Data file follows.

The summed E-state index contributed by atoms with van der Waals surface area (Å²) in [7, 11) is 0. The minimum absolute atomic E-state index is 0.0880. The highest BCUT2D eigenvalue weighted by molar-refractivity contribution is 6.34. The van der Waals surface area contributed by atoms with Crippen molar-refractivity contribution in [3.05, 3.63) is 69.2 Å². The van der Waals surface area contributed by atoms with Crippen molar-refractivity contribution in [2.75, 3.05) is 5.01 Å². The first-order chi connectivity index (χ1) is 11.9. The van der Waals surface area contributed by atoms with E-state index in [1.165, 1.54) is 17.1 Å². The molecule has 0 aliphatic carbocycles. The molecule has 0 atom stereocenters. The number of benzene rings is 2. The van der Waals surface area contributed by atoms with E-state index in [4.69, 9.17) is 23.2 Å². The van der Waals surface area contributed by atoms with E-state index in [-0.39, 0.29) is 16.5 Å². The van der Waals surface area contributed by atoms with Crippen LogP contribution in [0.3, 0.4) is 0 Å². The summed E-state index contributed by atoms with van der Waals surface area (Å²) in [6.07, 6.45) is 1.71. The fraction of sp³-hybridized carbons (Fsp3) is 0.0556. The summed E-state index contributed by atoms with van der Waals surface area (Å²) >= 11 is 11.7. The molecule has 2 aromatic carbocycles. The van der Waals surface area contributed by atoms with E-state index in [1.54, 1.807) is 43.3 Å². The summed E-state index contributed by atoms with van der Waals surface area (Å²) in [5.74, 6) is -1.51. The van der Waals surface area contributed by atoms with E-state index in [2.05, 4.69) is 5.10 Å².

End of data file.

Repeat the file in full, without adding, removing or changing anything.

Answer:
The summed E-state index contributed by atoms with van der Waals surface area (Å²) in [7, 11) is 0. The minimum absolute atomic E-state index is 0.0880. The highest BCUT2D eigenvalue weighted by molar-refractivity contribution is 6.34. The van der Waals surface area contributed by atoms with Crippen molar-refractivity contribution in [3.05, 3.63) is 69.2 Å². The van der Waals surface area contributed by atoms with Crippen molar-refractivity contribution in [2.75, 3.05) is 5.01 Å². The first-order chi connectivity index (χ1) is 11.9. The van der Waals surface area contributed by atoms with E-state index in [1.165, 1.54) is 17.1 Å². The molecule has 0 aliphatic carbocycles. The molecule has 0 atom stereocenters. The number of benzene rings is 2. The van der Waals surface area contributed by atoms with E-state index in [4.69, 9.17) is 23.2 Å². The van der Waals surface area contributed by atoms with E-state index in [-0.39, 0.29) is 16.5 Å². The van der Waals surface area contributed by atoms with Crippen LogP contribution in [0.3, 0.4) is 0 Å². The summed E-state index contributed by atoms with van der Waals surface area (Å²) in [6.07, 6.45) is 1.71. The fraction of sp³-hybridized carbons (Fsp3) is 0.0556. The summed E-state index contributed by atoms with van der Waals surface area (Å²) >= 11 is 11.7. The molecule has 2 aromatic carbocycles. The van der Waals surface area contributed by atoms with E-state index in [1.54, 1.807) is 43.3 Å². The summed E-state index contributed by atoms with van der Waals surface area (Å²) in [5.74, 6) is -1.51. The van der Waals surface area contributed by atoms with E-state index in [2.05, 4.69) is 5.10 Å².